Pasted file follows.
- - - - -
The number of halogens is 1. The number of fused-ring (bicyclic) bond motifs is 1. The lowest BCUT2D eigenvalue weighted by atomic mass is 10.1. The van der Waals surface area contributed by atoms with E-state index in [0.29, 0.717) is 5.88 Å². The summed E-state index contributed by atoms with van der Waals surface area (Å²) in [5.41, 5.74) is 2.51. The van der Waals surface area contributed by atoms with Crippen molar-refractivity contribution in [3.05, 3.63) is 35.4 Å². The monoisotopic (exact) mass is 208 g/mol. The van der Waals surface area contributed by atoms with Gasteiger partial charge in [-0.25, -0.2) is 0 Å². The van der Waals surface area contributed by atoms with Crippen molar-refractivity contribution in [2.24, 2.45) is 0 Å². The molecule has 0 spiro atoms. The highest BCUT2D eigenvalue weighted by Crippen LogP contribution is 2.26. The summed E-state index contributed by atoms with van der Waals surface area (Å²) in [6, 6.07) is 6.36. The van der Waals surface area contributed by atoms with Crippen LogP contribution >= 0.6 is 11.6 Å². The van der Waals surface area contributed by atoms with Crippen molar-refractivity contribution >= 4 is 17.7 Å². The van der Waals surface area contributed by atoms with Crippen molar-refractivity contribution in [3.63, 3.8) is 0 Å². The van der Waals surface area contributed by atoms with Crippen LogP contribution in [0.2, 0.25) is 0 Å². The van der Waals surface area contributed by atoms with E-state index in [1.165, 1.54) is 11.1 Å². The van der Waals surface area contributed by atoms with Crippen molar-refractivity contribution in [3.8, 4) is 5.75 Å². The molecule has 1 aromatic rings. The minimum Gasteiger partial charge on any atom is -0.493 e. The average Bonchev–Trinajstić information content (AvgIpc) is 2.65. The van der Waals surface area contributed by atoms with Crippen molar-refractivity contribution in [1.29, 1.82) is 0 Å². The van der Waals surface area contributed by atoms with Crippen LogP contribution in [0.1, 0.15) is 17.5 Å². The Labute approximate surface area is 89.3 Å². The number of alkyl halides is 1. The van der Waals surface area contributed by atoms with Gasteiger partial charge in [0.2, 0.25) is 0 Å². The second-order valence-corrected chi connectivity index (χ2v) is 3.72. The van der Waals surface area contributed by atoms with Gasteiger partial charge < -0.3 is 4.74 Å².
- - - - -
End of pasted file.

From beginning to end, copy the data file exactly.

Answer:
The number of halogens is 1. The number of fused-ring (bicyclic) bond motifs is 1. The lowest BCUT2D eigenvalue weighted by atomic mass is 10.1. The van der Waals surface area contributed by atoms with E-state index in [0.29, 0.717) is 5.88 Å². The summed E-state index contributed by atoms with van der Waals surface area (Å²) in [5.41, 5.74) is 2.51. The van der Waals surface area contributed by atoms with Crippen molar-refractivity contribution in [3.05, 3.63) is 35.4 Å². The monoisotopic (exact) mass is 208 g/mol. The van der Waals surface area contributed by atoms with Gasteiger partial charge in [-0.25, -0.2) is 0 Å². The van der Waals surface area contributed by atoms with Crippen molar-refractivity contribution in [2.24, 2.45) is 0 Å². The molecule has 0 spiro atoms. The highest BCUT2D eigenvalue weighted by Crippen LogP contribution is 2.26. The summed E-state index contributed by atoms with van der Waals surface area (Å²) in [6, 6.07) is 6.36. The van der Waals surface area contributed by atoms with Crippen LogP contribution >= 0.6 is 11.6 Å². The van der Waals surface area contributed by atoms with Crippen molar-refractivity contribution >= 4 is 17.7 Å². The van der Waals surface area contributed by atoms with Crippen molar-refractivity contribution in [3.63, 3.8) is 0 Å². The van der Waals surface area contributed by atoms with Crippen LogP contribution in [0.2, 0.25) is 0 Å². The van der Waals surface area contributed by atoms with E-state index in [1.165, 1.54) is 11.1 Å². The van der Waals surface area contributed by atoms with Crippen molar-refractivity contribution in [3.8, 4) is 5.75 Å². The molecule has 1 aromatic rings. The minimum Gasteiger partial charge on any atom is -0.493 e. The average Bonchev–Trinajstić information content (AvgIpc) is 2.65. The van der Waals surface area contributed by atoms with Crippen molar-refractivity contribution in [1.29, 1.82) is 0 Å². The van der Waals surface area contributed by atoms with Crippen LogP contribution in [0.1, 0.15) is 17.5 Å². The Labute approximate surface area is 89.3 Å². The number of alkyl halides is 1. The van der Waals surface area contributed by atoms with Gasteiger partial charge in [0.2, 0.25) is 0 Å². The second-order valence-corrected chi connectivity index (χ2v) is 3.72. The van der Waals surface area contributed by atoms with Gasteiger partial charge < -0.3 is 4.74 Å².